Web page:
by Nikita Alekseyevich Khrenov
2020 was a year of great strife and tragedy, a year where we lost both Sean Reinert and Sean Malone of Cynic. The passing of two icons of progressive metal had devastated the fans and the future of the group remained a mystery. To the surprise of just about everyone, Cynic announced the Ascension Codes was announced, with Paul Masvidal, recruiting Trioscapes drummer Matt Lynch and esteemed pianist Dave Mackay on synth bass, they have continued the Cynic legacy.
This album is a totally different beast from what we’ve come to expect from Cynic; with more of a free-flowing structure this album needs to be heard in one sitting, front to back. The various instrumental and ambient tracks help transition into the main songs of the album, creating a feeling like a classical piece with multiple movements rather than a metal album. Immediately Ascension Codes has a much more ethereal feel as compared to their previous work. The layers of sound, counterpoint, and harmonies just meld into a wave of dreamlike wonder. The first “real” song on the album “The Winged Ones” is a fantastic instrumental jam. Matt Lynch shows off his amazing drum chops with jazz tinged drum and bass beats driving the band as Masvidal and Mackay trade off melodies over a backdrop of heavenly harmony. One could easily mistake this song for something that came out of a JRPG, super catchy and captivating but below the surface it’s incredibly deep and intricate.
Singing doesn’t appear on the album until the fourth track: “Elements and their Inhabitants.” This is the first glimpse we have into the Cynic that we know and love, with a structure consisting of a verses and choruses, though it’s definitely something totally new. The voice sinks into the middle of the mix, enveloped by the rest of the band, as if the voice is speaking from far beyond our realm. It adds this heavenly feeling, really bringing the listener up in a hard-to-describe way. “Mythical Serpents,” the first single, starts very mellow but contains the interesting surprise to longtime fans, the return of harsh vocals. Now the mid-range screams are used to add atmosphere, but since their last record Kindly Bent to Free Us, was a full-blown prog rock record that stuck strictly to clean singing and more upbeat tracks, it’s a surprising addition.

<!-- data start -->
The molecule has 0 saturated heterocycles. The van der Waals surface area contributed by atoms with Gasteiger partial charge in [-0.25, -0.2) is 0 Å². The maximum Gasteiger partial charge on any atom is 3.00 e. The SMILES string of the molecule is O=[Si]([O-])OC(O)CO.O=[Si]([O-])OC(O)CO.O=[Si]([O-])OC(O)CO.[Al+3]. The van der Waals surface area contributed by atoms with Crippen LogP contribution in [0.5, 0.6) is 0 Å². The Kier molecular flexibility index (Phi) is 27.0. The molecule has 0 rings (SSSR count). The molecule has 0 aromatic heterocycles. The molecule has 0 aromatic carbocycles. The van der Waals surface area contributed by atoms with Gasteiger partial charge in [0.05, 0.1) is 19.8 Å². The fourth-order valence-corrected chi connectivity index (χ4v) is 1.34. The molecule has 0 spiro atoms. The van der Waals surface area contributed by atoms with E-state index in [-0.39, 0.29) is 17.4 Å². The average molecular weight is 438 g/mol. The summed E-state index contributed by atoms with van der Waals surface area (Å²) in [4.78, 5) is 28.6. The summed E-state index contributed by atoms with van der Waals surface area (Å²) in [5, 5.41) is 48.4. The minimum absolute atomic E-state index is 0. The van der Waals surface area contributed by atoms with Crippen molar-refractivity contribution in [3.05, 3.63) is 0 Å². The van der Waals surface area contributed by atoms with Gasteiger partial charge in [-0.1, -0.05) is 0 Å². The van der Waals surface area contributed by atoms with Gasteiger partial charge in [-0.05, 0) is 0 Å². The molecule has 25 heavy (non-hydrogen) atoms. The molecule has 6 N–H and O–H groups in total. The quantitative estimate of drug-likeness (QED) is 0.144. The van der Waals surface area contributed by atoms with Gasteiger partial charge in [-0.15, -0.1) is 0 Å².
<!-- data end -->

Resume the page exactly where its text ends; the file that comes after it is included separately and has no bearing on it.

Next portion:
By far one of the catchiest songs on the album is “Architects of Consciousness.” Really a song that perfectly captures the essence of this album. Starting out soft and subdued, it crescendos with Matt Lynch’s tight and tasteful drumming pushing the band onward, with an ear-worm of melodic guitar riffing front and center. Mackay’s bass synth is a major player on this song, rounding out the harmonic direction of the music, while he builds upon Masvidal’s licks with his right hand melodies. “Aurora” is an interesting change of pace, bringing the intensity and intricacy back just a little bit. Lynch is really given room to showcase his flexibility and endurance, with segments of breakneck drum and bass beats coming between more laid back jazz sections, while melodies are more simple and elegant giving the brain a bit of a rest.
Ascension Codes is a masterpiece of progressive music, an amalgamation of all the different sounds and character of the albums that came before it.. Moving, thought provoking, and beautiful. It’s difficult not to get emotional listening to this record especially given the sad events that took place just a year ago, and while the newer additions to the band are incredibly talented and add a new layer of depth to the music, one can’t help but wish that the trademark beats and fills of Sean Reinert and the soulful slides and passages of Sean Malone were present. If this is the evolution of Cynic, then the future looks bright and promising.
Ascension Codes was released November 26th via Season of Mist. Purchase the album here: https://listen.cyniconline.com/bio
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